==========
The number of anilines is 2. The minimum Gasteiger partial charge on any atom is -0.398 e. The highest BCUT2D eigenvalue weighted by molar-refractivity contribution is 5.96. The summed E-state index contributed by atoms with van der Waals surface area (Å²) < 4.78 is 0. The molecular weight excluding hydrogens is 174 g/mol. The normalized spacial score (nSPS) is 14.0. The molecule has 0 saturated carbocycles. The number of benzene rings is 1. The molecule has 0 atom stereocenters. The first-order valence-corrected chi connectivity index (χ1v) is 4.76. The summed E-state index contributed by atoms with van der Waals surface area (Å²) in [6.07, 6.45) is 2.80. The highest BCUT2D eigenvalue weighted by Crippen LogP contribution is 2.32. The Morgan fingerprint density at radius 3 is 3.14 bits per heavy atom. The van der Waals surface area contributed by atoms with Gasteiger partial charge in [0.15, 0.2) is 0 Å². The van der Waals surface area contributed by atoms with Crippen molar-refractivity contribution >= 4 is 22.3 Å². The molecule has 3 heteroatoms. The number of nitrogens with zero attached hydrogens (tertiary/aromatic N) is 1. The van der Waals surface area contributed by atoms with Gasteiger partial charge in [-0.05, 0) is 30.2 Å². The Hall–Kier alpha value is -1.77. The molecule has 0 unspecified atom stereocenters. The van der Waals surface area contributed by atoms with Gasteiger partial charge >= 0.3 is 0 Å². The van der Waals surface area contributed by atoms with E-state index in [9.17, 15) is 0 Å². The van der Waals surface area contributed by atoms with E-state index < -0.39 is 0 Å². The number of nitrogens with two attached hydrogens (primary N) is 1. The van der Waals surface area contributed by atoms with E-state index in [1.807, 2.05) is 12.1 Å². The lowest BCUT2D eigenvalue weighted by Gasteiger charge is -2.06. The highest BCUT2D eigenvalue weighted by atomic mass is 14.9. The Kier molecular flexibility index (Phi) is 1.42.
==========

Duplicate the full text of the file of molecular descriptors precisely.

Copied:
The number of anilines is 2. The minimum Gasteiger partial charge on any atom is -0.398 e. The highest BCUT2D eigenvalue weighted by molar-refractivity contribution is 5.96. The summed E-state index contributed by atoms with van der Waals surface area (Å²) < 4.78 is 0. The molecular weight excluding hydrogens is 174 g/mol. The normalized spacial score (nSPS) is 14.0. The molecule has 0 saturated carbocycles. The number of benzene rings is 1. The molecule has 0 atom stereocenters. The first-order valence-corrected chi connectivity index (χ1v) is 4.76. The summed E-state index contributed by atoms with van der Waals surface area (Å²) in [6.07, 6.45) is 2.80. The highest BCUT2D eigenvalue weighted by Crippen LogP contribution is 2.32. The Morgan fingerprint density at radius 3 is 3.14 bits per heavy atom. The van der Waals surface area contributed by atoms with Gasteiger partial charge in [0.15, 0.2) is 0 Å². The van der Waals surface area contributed by atoms with Crippen molar-refractivity contribution >= 4 is 22.3 Å². The molecule has 3 heteroatoms. The number of nitrogens with zero attached hydrogens (tertiary/aromatic N) is 1. The van der Waals surface area contributed by atoms with Gasteiger partial charge in [-0.05, 0) is 30.2 Å². The Hall–Kier alpha value is -1.77. The molecule has 0 unspecified atom stereocenters. The van der Waals surface area contributed by atoms with Gasteiger partial charge >= 0.3 is 0 Å². The van der Waals surface area contributed by atoms with E-state index in [9.17, 15) is 0 Å². The van der Waals surface area contributed by atoms with E-state index < -0.39 is 0 Å². The number of nitrogens with two attached hydrogens (primary N) is 1. The van der Waals surface area contributed by atoms with E-state index in [1.807, 2.05) is 12.1 Å². The lowest BCUT2D eigenvalue weighted by Gasteiger charge is -2.06. The highest BCUT2D eigenvalue weighted by atomic mass is 14.9. The Kier molecular flexibility index (Phi) is 1.42.